Keir Starmer seals narrow victory to implement Labour leadership reforms

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Sir Keir had been forced to water down his package of proposals after a bruising encounter with trade unions last week - Eddie Mulholland for The Telegraph
Sir Keir had been forced to water down his package of proposals after a bruising encounter with trade unions last week - Eddie Mulholland for The Telegraph

Sir Keir Starmer’s changes to the party rules were narrowly voted through by activists on Sunday following a bitter row that threatened to overshadow the Labour party conference.

The Labour leader made a major gamble to overhaul key parts of the rulebook in order to curb the influence of the Left, which ended in partial success.

Reforms to increase the threshold of support leadership candidates need from Labour MPs and which also make it harder for local parties to deselect sitting MPs were backed 53.7 per cent to 46.3 per cent.

The motions were passed following a tense debate, during which heckling and booing took place in the hall during speeches.

Megan Clarke, of the Warwick and Leamington Labour Party, criticised the changes that mean leadership candidates need to gain the backing of 20 per cent of MPs, up from 10 per cent, saying it would “limit the ability of the Left of the party to lead us in the future”.

She said the move “disrespected” the rights of the party membership.

Sir Keir Starmer and Angela Rayner, Labour's deputy leader, at the party conference - Eddie Mulholland for The Telegraph
Sir Keir Starmer and Angela Rayner, Labour's deputy leader, at the party conference - Eddie Mulholland for The Telegraph

Sir Keir had been forced to water down his package of proposals after a bruising encounter with trade unions last week.

He abandoned a bid to replace the “one member, one vote” system to elect party leaders with a return to the old electoral college, which awarded an equal share of votes to the unions, the parliamentary party and the membership.

A separate move to introduce a new independent disciplinary process to deal with anti-Semitism cases passed 73.6 per cent to 26.4 per cent on Sunday night.

Ruth Smeeth, a former Labour MP and a member of the Jewish Labour Movement, told the conference that racists who had joined the party and tried to “break” Jewish members had “failed”.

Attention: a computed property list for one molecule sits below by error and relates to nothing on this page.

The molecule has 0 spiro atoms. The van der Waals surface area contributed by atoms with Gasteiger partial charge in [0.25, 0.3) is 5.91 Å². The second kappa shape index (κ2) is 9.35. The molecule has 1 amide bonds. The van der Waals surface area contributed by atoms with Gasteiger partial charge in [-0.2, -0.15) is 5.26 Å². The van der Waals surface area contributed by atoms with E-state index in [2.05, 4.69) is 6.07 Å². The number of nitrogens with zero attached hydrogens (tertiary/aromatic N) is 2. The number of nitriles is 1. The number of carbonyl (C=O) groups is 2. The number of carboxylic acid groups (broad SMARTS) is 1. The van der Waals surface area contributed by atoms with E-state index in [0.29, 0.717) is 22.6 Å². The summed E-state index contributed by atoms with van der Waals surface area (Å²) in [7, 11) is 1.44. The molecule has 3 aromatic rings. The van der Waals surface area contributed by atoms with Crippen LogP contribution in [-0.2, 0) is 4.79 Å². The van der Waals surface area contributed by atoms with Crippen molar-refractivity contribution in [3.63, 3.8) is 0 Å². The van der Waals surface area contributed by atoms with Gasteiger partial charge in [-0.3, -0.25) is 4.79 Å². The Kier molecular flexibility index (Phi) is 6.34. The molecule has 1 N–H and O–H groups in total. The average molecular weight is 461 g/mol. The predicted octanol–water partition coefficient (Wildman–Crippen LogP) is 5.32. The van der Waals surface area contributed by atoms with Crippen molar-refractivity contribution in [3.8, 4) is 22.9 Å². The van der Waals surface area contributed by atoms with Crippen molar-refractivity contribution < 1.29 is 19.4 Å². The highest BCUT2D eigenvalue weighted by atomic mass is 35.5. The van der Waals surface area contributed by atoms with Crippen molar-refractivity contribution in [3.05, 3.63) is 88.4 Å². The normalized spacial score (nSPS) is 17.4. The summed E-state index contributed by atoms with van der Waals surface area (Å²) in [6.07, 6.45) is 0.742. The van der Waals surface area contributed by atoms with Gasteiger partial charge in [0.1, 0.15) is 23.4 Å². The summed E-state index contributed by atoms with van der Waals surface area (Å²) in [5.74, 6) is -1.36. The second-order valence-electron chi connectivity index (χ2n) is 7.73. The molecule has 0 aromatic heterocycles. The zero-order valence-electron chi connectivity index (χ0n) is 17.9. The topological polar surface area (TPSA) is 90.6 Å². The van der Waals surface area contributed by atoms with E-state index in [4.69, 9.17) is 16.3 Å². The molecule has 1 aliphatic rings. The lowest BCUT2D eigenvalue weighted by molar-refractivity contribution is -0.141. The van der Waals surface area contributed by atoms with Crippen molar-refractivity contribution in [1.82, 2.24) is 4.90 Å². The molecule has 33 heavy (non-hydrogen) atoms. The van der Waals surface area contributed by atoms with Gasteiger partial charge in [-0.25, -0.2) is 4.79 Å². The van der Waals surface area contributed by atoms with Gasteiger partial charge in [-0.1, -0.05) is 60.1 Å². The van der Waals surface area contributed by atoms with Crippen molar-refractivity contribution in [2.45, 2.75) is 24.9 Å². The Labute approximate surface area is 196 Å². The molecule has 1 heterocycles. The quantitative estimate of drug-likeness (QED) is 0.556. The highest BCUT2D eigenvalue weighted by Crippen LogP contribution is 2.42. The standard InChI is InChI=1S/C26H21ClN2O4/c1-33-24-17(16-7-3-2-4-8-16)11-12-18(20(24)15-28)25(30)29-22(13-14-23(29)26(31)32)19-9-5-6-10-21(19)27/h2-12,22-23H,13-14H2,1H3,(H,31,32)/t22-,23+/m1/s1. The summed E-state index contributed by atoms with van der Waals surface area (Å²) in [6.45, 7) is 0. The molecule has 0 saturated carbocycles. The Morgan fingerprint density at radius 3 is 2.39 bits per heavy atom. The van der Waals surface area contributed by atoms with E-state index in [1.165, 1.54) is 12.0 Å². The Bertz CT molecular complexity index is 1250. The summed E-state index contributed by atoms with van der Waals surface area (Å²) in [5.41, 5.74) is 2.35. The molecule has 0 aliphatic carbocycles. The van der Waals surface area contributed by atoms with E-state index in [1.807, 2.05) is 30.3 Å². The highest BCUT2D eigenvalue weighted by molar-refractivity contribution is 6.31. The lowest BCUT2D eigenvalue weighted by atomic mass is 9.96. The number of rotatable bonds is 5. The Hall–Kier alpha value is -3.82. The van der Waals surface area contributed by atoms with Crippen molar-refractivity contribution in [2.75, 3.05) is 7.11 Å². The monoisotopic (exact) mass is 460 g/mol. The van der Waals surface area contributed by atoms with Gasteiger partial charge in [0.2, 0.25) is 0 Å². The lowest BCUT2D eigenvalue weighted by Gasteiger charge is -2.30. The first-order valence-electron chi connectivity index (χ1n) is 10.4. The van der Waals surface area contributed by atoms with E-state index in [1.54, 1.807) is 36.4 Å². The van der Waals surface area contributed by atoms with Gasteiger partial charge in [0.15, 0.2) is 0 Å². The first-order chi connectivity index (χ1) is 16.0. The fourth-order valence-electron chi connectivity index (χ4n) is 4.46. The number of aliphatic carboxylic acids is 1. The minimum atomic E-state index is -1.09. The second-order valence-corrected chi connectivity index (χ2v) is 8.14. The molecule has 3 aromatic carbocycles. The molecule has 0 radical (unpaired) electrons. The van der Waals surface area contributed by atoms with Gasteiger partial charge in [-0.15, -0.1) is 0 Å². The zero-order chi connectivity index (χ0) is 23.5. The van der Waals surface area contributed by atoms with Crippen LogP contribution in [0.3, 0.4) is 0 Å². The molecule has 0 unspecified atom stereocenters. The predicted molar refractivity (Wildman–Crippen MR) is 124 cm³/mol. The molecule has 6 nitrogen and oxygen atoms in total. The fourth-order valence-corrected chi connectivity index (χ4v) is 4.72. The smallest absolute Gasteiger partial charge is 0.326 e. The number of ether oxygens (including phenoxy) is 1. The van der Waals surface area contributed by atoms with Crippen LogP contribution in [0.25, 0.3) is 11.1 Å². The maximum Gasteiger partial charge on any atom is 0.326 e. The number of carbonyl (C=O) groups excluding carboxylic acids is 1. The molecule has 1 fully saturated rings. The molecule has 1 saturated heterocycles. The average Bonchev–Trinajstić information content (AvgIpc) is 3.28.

However, an altercation on the fringes of the conference at an event on Jewish matters threatened to provoke a row.

Tony Greenstein, a former Labour member who was previously expelled from the party in the wake of anti-Semitism allegations, was accused of “assaulting” Theo Usherwood, the political editor of LBC radio.

Mr Usherwood said he was “forcibly expelled” after attempting to film an event hosted by the Left-wing Jewish Voice for Labour group, which is a rival to the Jewish Labour Movement. After tweeting about being removed, he was allowed back in.

On Sunday night, Sir Keir welcomed the party’s decision to endorse the rule changes put to the floor, remarking: “I’m delighted that these vital reforms have passed. They represent a major step forward in our efforts to face the public and win the next general election.

“This is a decisive and important day in the history of the Labour Party. I promised to tackle anti-Semitism in our party. We’ve now closed the door on a shameful chapter in our history. I want to acknowledge the courage of all the people who spoke up against it.”

Andy Burnham, the Labour mayor of Manchester who has a rival powerbase within the party, appeared to criticise the timing of the row over the party rule changes.

He told the BBC: “People are not interested in the minutiae of rule changes within political parties. I don’t think they ever have been, but they’re particularly not interested in that. Now, I think this conference should be all about turning outwards, and putting on the table a big alternative.”

An official on Labour’s ruling national executive committee on Sunday disclosed that the party’s legal bills had rocketed from £200,000 a year before Jeremy Corbyn’s leadership to £2 million a year today.

The party has fought, and is engaged in, a number of high-profile legal disputes in recent years.

Johanna Baxter, a national executive committee representative, blamed “mismanagement” for the situation and said the high legal fees were the reason the party was being forced to undergo staffing cuts.

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